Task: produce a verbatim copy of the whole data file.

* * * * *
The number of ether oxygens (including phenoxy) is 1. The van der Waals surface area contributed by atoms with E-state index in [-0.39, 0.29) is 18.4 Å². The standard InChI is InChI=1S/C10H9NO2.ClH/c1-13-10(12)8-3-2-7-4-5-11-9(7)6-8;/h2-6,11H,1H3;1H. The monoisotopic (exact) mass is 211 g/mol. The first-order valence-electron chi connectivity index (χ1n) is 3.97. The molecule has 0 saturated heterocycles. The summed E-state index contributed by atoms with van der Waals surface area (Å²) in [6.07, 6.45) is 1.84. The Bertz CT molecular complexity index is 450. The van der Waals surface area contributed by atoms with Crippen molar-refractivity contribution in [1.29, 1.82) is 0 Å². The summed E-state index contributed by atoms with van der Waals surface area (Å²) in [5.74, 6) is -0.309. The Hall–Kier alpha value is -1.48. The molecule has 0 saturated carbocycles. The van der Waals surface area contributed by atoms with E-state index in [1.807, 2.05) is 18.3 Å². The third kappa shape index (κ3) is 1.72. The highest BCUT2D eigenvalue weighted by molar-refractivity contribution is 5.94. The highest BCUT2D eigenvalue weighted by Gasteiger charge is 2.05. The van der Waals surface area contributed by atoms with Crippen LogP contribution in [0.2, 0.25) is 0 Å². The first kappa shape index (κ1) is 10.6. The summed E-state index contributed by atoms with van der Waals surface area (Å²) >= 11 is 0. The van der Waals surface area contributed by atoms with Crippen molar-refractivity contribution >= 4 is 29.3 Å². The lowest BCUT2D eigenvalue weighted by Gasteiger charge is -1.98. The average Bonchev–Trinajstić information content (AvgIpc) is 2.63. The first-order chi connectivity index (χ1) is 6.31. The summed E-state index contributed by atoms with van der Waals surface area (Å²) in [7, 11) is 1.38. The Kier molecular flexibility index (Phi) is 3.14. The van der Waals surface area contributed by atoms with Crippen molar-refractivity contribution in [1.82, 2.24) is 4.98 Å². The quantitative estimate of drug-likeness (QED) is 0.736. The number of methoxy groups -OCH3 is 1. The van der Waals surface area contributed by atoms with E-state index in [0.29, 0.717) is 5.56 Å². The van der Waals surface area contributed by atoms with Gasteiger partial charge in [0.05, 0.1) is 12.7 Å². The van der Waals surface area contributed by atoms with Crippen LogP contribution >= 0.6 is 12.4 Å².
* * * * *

The number of ether oxygens (including phenoxy) is 1. The van der Waals surface area contributed by atoms with E-state index in [-0.39, 0.29) is 18.4 Å². The standard InChI is InChI=1S/C10H9NO2.ClH/c1-13-10(12)8-3-2-7-4-5-11-9(7)6-8;/h2-6,11H,1H3;1H. The monoisotopic (exact) mass is 211 g/mol. The first-order valence-electron chi connectivity index (χ1n) is 3.97. The molecule has 0 saturated heterocycles. The summed E-state index contributed by atoms with van der Waals surface area (Å²) in [6.07, 6.45) is 1.84. The Bertz CT molecular complexity index is 450. The van der Waals surface area contributed by atoms with Crippen molar-refractivity contribution in [1.29, 1.82) is 0 Å². The summed E-state index contributed by atoms with van der Waals surface area (Å²) in [5.74, 6) is -0.309. The Hall–Kier alpha value is -1.48. The molecule has 0 saturated carbocycles. The van der Waals surface area contributed by atoms with E-state index in [1.807, 2.05) is 18.3 Å². The third kappa shape index (κ3) is 1.72. The highest BCUT2D eigenvalue weighted by molar-refractivity contribution is 5.94. The highest BCUT2D eigenvalue weighted by Gasteiger charge is 2.05. The van der Waals surface area contributed by atoms with Crippen LogP contribution in [0.2, 0.25) is 0 Å². The first kappa shape index (κ1) is 10.6. The summed E-state index contributed by atoms with van der Waals surface area (Å²) >= 11 is 0. The van der Waals surface area contributed by atoms with Crippen molar-refractivity contribution >= 4 is 29.3 Å². The lowest BCUT2D eigenvalue weighted by Gasteiger charge is -1.98. The average Bonchev–Trinajstić information content (AvgIpc) is 2.63. The first-order chi connectivity index (χ1) is 6.31. The summed E-state index contributed by atoms with van der Waals surface area (Å²) in [7, 11) is 1.38. The Kier molecular flexibility index (Phi) is 3.14. The van der Waals surface area contributed by atoms with Crippen molar-refractivity contribution in [1.82, 2.24) is 4.98 Å². The quantitative estimate of drug-likeness (QED) is 0.736. The number of methoxy groups -OCH3 is 1. The van der Waals surface area contributed by atoms with E-state index in [0.29, 0.717) is 5.56 Å². The van der Waals surface area contributed by atoms with Gasteiger partial charge in [0.05, 0.1) is 12.7 Å². The van der Waals surface area contributed by atoms with Crippen LogP contribution >= 0.6 is 12.4 Å².